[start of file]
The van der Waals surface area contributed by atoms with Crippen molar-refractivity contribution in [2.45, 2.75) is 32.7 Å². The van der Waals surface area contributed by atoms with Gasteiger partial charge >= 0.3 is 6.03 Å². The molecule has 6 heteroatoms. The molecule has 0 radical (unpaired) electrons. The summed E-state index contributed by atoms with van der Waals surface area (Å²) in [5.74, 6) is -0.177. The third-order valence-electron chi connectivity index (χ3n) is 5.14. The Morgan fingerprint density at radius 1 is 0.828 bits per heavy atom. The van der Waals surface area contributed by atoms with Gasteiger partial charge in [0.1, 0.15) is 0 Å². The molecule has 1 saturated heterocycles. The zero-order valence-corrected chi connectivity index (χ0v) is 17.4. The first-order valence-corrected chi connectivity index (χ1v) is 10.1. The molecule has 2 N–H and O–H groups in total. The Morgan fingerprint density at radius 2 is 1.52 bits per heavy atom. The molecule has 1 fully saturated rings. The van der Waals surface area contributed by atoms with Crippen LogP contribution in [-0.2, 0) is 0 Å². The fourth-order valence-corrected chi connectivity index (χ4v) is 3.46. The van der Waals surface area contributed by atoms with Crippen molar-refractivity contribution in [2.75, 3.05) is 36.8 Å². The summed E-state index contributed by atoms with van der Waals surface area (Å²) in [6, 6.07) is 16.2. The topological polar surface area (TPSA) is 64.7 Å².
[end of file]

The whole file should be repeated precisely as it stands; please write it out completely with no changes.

The van der Waals surface area contributed by atoms with Crippen molar-refractivity contribution in [2.45, 2.75) is 32.7 Å². The van der Waals surface area contributed by atoms with Gasteiger partial charge >= 0.3 is 6.03 Å². The molecule has 6 heteroatoms. The molecule has 0 radical (unpaired) electrons. The summed E-state index contributed by atoms with van der Waals surface area (Å²) in [5.74, 6) is -0.177. The third-order valence-electron chi connectivity index (χ3n) is 5.14. The Morgan fingerprint density at radius 1 is 0.828 bits per heavy atom. The van der Waals surface area contributed by atoms with Gasteiger partial charge in [0.1, 0.15) is 0 Å². The molecule has 1 saturated heterocycles. The zero-order valence-corrected chi connectivity index (χ0v) is 17.4. The first-order valence-corrected chi connectivity index (χ1v) is 10.1. The molecule has 2 N–H and O–H groups in total. The Morgan fingerprint density at radius 2 is 1.52 bits per heavy atom. The molecule has 1 fully saturated rings. The van der Waals surface area contributed by atoms with Crippen LogP contribution in [-0.2, 0) is 0 Å². The fourth-order valence-corrected chi connectivity index (χ4v) is 3.46. The van der Waals surface area contributed by atoms with Crippen molar-refractivity contribution in [2.75, 3.05) is 36.8 Å². The summed E-state index contributed by atoms with van der Waals surface area (Å²) in [6, 6.07) is 16.2. The topological polar surface area (TPSA) is 64.7 Å².